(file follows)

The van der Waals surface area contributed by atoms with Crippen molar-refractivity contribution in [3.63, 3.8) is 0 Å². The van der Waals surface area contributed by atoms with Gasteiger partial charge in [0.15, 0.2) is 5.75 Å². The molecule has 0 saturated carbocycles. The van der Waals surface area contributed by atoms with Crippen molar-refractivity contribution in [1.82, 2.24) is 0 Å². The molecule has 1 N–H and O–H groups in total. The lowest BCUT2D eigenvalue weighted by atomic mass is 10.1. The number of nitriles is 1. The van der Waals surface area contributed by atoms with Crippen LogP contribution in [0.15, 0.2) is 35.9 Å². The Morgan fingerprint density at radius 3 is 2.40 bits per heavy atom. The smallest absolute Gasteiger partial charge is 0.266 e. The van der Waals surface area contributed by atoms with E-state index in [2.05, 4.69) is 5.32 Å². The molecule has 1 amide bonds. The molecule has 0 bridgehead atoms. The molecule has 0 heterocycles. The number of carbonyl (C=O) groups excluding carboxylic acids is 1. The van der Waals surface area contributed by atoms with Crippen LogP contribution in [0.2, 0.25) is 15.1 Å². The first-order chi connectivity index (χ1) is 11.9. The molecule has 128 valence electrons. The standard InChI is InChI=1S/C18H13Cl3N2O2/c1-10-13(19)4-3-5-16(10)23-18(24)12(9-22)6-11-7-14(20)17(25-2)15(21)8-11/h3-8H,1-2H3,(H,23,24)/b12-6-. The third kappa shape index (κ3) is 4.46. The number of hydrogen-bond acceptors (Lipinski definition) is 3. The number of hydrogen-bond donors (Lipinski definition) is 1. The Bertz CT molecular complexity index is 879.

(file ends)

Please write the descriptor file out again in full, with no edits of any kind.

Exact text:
The van der Waals surface area contributed by atoms with Crippen molar-refractivity contribution in [3.63, 3.8) is 0 Å². The van der Waals surface area contributed by atoms with Gasteiger partial charge in [0.15, 0.2) is 5.75 Å². The molecule has 0 saturated carbocycles. The van der Waals surface area contributed by atoms with Crippen molar-refractivity contribution in [1.82, 2.24) is 0 Å². The molecule has 1 N–H and O–H groups in total. The lowest BCUT2D eigenvalue weighted by atomic mass is 10.1. The number of nitriles is 1. The van der Waals surface area contributed by atoms with Crippen LogP contribution in [0.15, 0.2) is 35.9 Å². The Morgan fingerprint density at radius 3 is 2.40 bits per heavy atom. The smallest absolute Gasteiger partial charge is 0.266 e. The van der Waals surface area contributed by atoms with E-state index in [2.05, 4.69) is 5.32 Å². The molecule has 1 amide bonds. The molecule has 0 bridgehead atoms. The molecule has 0 heterocycles. The number of carbonyl (C=O) groups excluding carboxylic acids is 1. The van der Waals surface area contributed by atoms with Crippen LogP contribution in [0.2, 0.25) is 15.1 Å². The first-order chi connectivity index (χ1) is 11.9. The molecule has 128 valence electrons. The standard InChI is InChI=1S/C18H13Cl3N2O2/c1-10-13(19)4-3-5-16(10)23-18(24)12(9-22)6-11-7-14(20)17(25-2)15(21)8-11/h3-8H,1-2H3,(H,23,24)/b12-6-. The third kappa shape index (κ3) is 4.46. The number of hydrogen-bond acceptors (Lipinski definition) is 3. The number of hydrogen-bond donors (Lipinski definition) is 1. The Bertz CT molecular complexity index is 879.